The orienting film according to this invention is superior to the conventional high polymer orienting films in abrasion resistance and in inhibiting occurrence of reverse-tilt disclination. Accordingly the present film induces more uniform and outstanding orientation than the conventional polymeric orienting films, readily affording the desired display pattern. Further when rubbing treatment is resorted to, the invention provides an orienting film of smaller thickness than heretofore possible, and that with good reproducibility and with a reduced voltage loss for the liquid crystal cell, hence advantageous.
Generally the factors closely related to the thickness of orienting films of organic high polymer for FEM liquid crystal display devices include photoelectric characteristics, color of the cell, disappearance of the electrode pattern and insulating properties. In view of these factors, the film thickness is limited usually to the range of 100 to 1200 A if it is desired to render the liquid crystal display device usable both for static drive and for dynamic drive. With the known orienting films of high polymer which have low abrasion resistance, it was difficult to obtain a uniformly controlled film thickness by rubbing treatment. Especially difficulty has been experienced in obtaining uniform and small film thicknesses which are desireable for dynamic drive. The orienting film of this invention, which is highly abrasion-resistant, remains almost unchanged in its thickness despite the rubbing treatment and substantially retains the initial thickness as made from the high polymer. For this reason, the film thickness is controllable as desired with good reproducibility over a wide range including the foregoing range of 100 to 1200 A. The invention is especially advantageous in that a film of small and uniform thickness is available with ease.
Reverse-tilt disclination is liable to occur when the known orienting films of organic high polymers are used for liquid crystal cells of the twisted nematic type which have such a pattern that the rubbing directions for a pair of electrodes intersect at an acute angle, whereas this objectionable phenomenon can be inhibited with use of the orienting film of the invention regardless of the film thickness or the type of the liquid crystal. Liquid crystal displays are therefore available with various complex patterns.
FIG. 1 is a sectional view showing the basic structure of the liquid crystal display device of this invention;
FIG. 2 is a plan view showing a pair of intersecting electrodes for use in Example 2; and
FIG. 3 is a diagram illustrating the criteria used in Example 2 for evaluating the degree of occurrence of reverse-tilt disclination.
With reference to FIG. 1 showing the basic construction, the liquid crystal display device of this invention consists essentially of a display substrate 1 bearing a transparent electrode 2, an opposed substrate 1' facing the display substrate 1 and bearing an opposed electrode 2', a liquid crystal composition 5 sandwiched between the substrates, and a sealing member 4.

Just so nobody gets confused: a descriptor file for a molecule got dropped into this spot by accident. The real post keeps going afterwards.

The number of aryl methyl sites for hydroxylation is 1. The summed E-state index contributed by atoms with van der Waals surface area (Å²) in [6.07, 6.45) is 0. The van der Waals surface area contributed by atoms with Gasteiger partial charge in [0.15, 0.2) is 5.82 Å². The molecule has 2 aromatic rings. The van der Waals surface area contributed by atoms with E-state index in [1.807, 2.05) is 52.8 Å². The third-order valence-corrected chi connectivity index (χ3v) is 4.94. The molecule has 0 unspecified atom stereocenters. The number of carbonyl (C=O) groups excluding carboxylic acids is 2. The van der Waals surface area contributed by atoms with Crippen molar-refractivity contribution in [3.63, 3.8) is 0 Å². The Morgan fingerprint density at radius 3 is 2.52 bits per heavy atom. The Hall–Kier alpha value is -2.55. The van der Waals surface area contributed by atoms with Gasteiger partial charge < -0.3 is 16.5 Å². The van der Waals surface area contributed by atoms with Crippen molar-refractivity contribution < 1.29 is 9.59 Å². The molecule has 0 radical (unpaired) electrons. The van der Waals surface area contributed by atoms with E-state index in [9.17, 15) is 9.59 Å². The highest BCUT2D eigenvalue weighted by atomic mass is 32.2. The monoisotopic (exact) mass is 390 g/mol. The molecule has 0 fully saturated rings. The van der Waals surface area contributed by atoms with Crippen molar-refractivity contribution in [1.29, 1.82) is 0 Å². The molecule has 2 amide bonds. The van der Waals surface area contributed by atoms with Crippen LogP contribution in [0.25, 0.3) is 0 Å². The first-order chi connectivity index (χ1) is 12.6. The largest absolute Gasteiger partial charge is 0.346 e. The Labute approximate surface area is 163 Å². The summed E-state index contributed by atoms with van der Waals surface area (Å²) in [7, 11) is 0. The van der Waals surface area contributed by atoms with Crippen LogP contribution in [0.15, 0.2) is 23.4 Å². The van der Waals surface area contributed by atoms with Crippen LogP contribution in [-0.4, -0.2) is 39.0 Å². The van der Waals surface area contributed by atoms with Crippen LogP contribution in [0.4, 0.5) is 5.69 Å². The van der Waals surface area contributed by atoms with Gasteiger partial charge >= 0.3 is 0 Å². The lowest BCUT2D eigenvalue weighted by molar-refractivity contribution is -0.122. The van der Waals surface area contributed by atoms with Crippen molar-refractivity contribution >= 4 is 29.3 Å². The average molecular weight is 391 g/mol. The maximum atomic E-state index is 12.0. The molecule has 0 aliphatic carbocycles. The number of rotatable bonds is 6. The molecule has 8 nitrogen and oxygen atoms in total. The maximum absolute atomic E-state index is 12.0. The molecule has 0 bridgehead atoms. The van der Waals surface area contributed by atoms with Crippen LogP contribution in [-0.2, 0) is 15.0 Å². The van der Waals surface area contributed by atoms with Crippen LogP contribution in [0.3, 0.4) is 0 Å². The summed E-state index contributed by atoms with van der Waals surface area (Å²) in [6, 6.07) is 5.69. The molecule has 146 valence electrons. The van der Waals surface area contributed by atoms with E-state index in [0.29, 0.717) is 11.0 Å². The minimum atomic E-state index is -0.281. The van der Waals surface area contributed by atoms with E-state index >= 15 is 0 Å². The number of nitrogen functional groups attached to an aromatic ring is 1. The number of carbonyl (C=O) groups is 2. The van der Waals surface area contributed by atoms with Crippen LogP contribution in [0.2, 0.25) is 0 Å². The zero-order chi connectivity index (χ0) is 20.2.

According to this invention, an orienting film 3 of polyimide-siloxane copolymer resin is formed on at least one surface of each of the electrodes.
The polyimide-siloxane copolymer resin as the orienting film of the invention is produced by copolymerizing, in an organic solvent, a diaminosiloxane having the formula (I): ##STR1## wherein R is a bivalent organic group, R' is a monovalent organic group and x is an integer from 1 to 4,
with a diamine having the formula (II):
H2 N--Q--NH2, (II)
wherein Q is a bivalent organic group free from silicon atom,
and a tetracarboxylic acid dianhydride having the formula (III) ##STR2## wherein R" is a tetravalent organic group, to yield a polyamido acid-siloxane copolymer resin, and heating it to occur an internal condensation.
In the above mentioned formula (I), concrete examples of the group R are alkylene groups such as methylene, ethylene, propylene, butylene, amylene, methylpropylene or hexylene group; alkenylene groups such as vinylene or propenylene group; arylene groups such as phenylene, naphthylene, phenanthrylene, anthrylene, indenylene, biphenylene, methylphenylene, dimethylphenylene, trimethylphenylene, ethylphenylene, chlorophenylene, aminophenylene or 1,2,4,5-tetramethylphenylene group; aralkylene groups such as benzylidene, styrylidene, cinnamylidene, cuminylidene, phenylethylene, phenylpropylene, phenylbutylene or naphtylethylene group; cycloalkylene groups such as cyclopropylene, cyclobutylene, cyclopentylene, cyclohexylene, cyclopentylidene, cyclohexylidene or cycloheptylidene group; heterocyclic alkylene groups such as furfurylidene, indolylidene group; halo-alkylene group such as tetrafluoroethylene or monobromobutylen; or other groups such as --CH2 CH2 NHCH2 --, --CH2 OCH2 CH2 CH2 --, --CH2 CH2 SCH2 CH2 -- or --CH2 CH2 NHCH2 CH2 CH2 --. Also, concrete examples of the group R' are alkyl, alkenyl or aryl groups such as methyl, ethyl, butyl, octyl, vinyl, alkyl, phenyl, xylyl, naphthyl or tolyl group; haloalkyl, haloalkenyl or haloaryl group such as 3,3,3-trifluoropropyl, chlorophenyl, bromophenyl, γ-chlorobutyl or dichlorophenyl group: hydrolyzable organic groups such as alkoxy, aryloxy or acyloxy group (for example methoxy, isopropoxy, butoxy, phenoxy, acetoxy, propionyloxy or benzoyloxy group).